What is Holler?

What is it?
Holler is a 30-day event highlighting Columbus, Ohio-based black artists across a dizzying array of disciplines ranging from musical performances to literary readings, from dance to visual arts, from poetry to drama. The month of March 2017 will be a showcase of the wealth of talent that Columbus, Ohio has to offer, featuring elite performances from participants from a variety of generations, backgrounds and identities.

Holler features both free or mild admission prices for events to allow for the largest cross-section of audience participation possible. All presentations are curated by longtime Columbus writer and organizer Scott Woods.

Why black art?
As of 2014 Columbus has approximately 836,000 people living in it…a 6% increase in 4 years. Columbus is growing, and fast. Something like 10,000 people per year right now. Columbus has long been heralded as the perfect textbook market city for American values, economic demographics, and political leanings. In 2010 Columbus was 40% non-white. 28% of that number was Black…more than double the statewide representation of 12%.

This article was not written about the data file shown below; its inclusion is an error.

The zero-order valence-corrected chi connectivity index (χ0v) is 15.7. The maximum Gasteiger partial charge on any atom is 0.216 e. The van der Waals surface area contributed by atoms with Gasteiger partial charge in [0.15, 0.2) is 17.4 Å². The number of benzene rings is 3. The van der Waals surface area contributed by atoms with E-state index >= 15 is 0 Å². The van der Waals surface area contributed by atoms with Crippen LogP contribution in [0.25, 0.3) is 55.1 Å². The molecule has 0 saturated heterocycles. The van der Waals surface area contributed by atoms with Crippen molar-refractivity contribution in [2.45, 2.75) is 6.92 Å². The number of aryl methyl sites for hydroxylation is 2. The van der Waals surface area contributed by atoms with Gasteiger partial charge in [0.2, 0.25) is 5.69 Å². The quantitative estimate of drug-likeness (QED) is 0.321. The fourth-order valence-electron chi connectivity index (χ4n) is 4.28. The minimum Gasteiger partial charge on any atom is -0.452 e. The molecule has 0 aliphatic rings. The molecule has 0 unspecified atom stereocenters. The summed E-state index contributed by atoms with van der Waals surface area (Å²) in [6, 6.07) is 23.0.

Which begs the question: Does Columbus seem 40% non-white to you? Do the arts in Columbus reflect the culture of 40% of its residents that aren’t of European descent? Do the politics and businesses seem 40% diverse? Does it even feel that way in February, when we have collectively decided to recognize Black contributions as a community? Probably not, seeing as how only 16% of the businesses in Columbus were Black-owned in 2007, which was still three times the percentage of Black-owned firms for the state.

As a member of that 40% of Columbus’s population that struggles with the lack of diversity my hometown contains, I can tell you that while our city does not wear the issues of other cities on its sleeve, it still has those issues. It still has crime, police relations issues, gentrification and struggling academics. It may not need the same level of address that other cities might on the same issues, but it has the same cultural, social, and political hurdles as any other city in the news. It struggles with achieving organic and wide-reaching diversity. This event is a serious blow against those issues in a concrete way.